Politics of Poverty

MLK Day and the ongoing work toward economic justice

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MLK Day 2023
In 1968, Dr. King was assassinated in Memphis, where he had travelled to show support for striking sanitation workers. While there, he spoke out about the reality of the working poor, and the fact that employers take advantage of marginalized populations. “Someone has been profiting from the low wages of Negroes,” he said. Photo: LeeAnn Cline on Unsplash

Dr. King promoted a vision of economic justice and equality where all people could work with dignity to support themselves and their families. Fifty years after his death, persistent economic inequality—particularly along racial lines—makes clear that there is much more work to be done to achieve King’s vision.

As we remember the towering legacy of Dr. King, we honor his contributions to the fight for civil rights and economic justice. In my work in Mississippi, we feel the sharp edge of economic precarity and working poverty every day, and rededicate ourselves to the mission that Dr. King articulated so powerfully.

I work with DSC Training Academy, located in Jackson, Mississippi—a resilient, majority-Black city that labors under the cloud of systemic racism and poverty. (We even fight for access to clean water!) Our work focuses on empowering both men and women by ensuring that they’re able to care for themselves and their families without sacrificing their jobs or economic security to finally grasp the American Dream.

We equip and prepare Mississippians with vital skills in the transportation industry, which can lead to higher wages in sustainable employment. These skills, tools and resources enable people to empower themselves and their families, and to improve their standard of living.

The COVID-19 pandemic exposed how essential our nation’s truckers are to the supply chain across the United States. It also revealed that the trucking industry needs a larger force of reliable workers. At DSC, we believe that workforce should be diverse, so we are recruiting youth, women, and people of color into our training and employment program, with a particular focus on women of color.

Turning the tide on generations of exclusion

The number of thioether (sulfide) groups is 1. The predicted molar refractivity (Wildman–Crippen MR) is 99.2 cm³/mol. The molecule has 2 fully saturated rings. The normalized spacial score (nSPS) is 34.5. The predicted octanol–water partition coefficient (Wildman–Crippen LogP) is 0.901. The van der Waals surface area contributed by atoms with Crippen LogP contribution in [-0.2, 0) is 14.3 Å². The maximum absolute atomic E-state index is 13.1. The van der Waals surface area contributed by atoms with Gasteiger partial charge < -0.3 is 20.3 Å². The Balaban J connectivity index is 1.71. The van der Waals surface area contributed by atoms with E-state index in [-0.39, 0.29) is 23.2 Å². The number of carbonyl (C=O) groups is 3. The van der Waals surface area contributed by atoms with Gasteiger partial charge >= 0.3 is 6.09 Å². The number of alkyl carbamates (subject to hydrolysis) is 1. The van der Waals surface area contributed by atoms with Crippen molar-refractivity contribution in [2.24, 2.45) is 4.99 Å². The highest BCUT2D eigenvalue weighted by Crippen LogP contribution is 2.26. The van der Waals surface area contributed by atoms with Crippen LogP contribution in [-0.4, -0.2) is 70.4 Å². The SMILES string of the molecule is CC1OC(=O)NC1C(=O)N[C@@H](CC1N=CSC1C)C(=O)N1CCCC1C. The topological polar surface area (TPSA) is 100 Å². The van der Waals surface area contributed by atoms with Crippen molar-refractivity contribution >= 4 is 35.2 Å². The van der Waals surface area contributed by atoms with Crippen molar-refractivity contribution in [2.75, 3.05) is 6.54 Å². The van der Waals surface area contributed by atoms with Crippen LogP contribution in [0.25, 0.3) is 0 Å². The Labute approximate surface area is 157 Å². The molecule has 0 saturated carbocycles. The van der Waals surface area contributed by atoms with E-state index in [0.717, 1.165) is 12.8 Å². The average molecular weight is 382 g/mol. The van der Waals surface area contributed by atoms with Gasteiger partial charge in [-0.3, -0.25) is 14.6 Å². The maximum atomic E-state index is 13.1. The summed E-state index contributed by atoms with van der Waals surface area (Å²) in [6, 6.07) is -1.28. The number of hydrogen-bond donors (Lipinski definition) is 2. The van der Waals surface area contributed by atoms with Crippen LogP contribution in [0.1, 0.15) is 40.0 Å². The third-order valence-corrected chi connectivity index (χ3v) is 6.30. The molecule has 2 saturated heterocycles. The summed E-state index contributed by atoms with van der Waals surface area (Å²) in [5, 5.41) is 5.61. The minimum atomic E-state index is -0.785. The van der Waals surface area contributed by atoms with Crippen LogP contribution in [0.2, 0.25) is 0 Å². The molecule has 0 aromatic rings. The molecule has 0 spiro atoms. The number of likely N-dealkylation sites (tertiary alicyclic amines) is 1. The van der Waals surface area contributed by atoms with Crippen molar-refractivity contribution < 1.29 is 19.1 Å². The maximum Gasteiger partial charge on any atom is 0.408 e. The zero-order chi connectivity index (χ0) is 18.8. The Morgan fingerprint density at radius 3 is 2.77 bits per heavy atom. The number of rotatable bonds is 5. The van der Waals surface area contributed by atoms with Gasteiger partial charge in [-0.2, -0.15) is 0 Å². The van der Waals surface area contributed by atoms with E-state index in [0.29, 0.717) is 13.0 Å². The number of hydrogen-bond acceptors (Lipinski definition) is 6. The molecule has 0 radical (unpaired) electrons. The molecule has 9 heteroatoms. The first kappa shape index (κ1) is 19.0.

The women we work with are looking for new employment opportunities that will provide economic security. They want jobs that protect them from economic upheavals resulting from natural and human-made disasters; provide healthcare and open employment opportunities; and enable them to earn a decent wage regardless of the quality of their formal education.

Historically, workers of color—especially in the South—have been denied economic stability and income equality because of race, gender, and class discrimination. We believe that non-traditional jobs like trucking can lift many out of poverty and provide them with opportunities to stabilize their lives, move their families and communities forward, and finally grasp hold of the American Dream.


"I chose trucking because I was fed up with my old employer. It was not easy to leave my kids, and it took me a year to decide. I’m glad I did because I already have employment with a Mississippi-based carrier company. I chose them because the pay is better than my last job, the benefits are good too--and I can be home every weekend with my family.” --Mrs. S. Harris, recent graduate

Dr. King wrote, “A second evil which plagues the modern world is that of poverty. Like a monstrous octopus, it projects its nagging, prehensile tentacles in lands and villages all over the world. Almost two-thirds of the peoples of the world go to bed hungry at night. They are undernourished, ill-housed, and shabbily clad. Many of them have no houses or beds to sleep in. Their only beds are the sidewalks of the cities and the dusty roads of the villages.” (Nobel Peace Prize lecture, 1964)

Here in Mississippi, we believe we can ease the plague of poverty by training people for better jobs, providing access to healthcare for all, and investing in a flourishing educational system for our children.

We must make sure to highlight the work toward economic justice on more than just this one special day. We need to build toward it every day in every area of business, industry and community. I’m proud to work with DSC to continue to build alliances and conversations to expand economic justice and economic security in and among all our communities in Mississippi.


“I chose trucking because of the limitless opportunities of income and the flexibility. Also, I needed be the change that I wanted to see… meaning that other women can enter into this male-dominated industry too and make this kind of income to live better lives and offer more stability for our families. I choose DSC because it is a woman-owned operation, and I'm about women empowerment. My goal is to one day own a trucking company with all women drivers.”
--Mrs. A. Nichols


For several years, Oxfam has been investing in workforce development efforts in Mississippi and Louisiana, believing that, as Dr. King noted, “If a man doesn’t have a job or an income, he has neither life nor liberty nor the possibility for the pursuit of happiness. He merely exists.”

We are proud to partner with several organizations that train and place workers in jobs that offer better pay and more opportunity.

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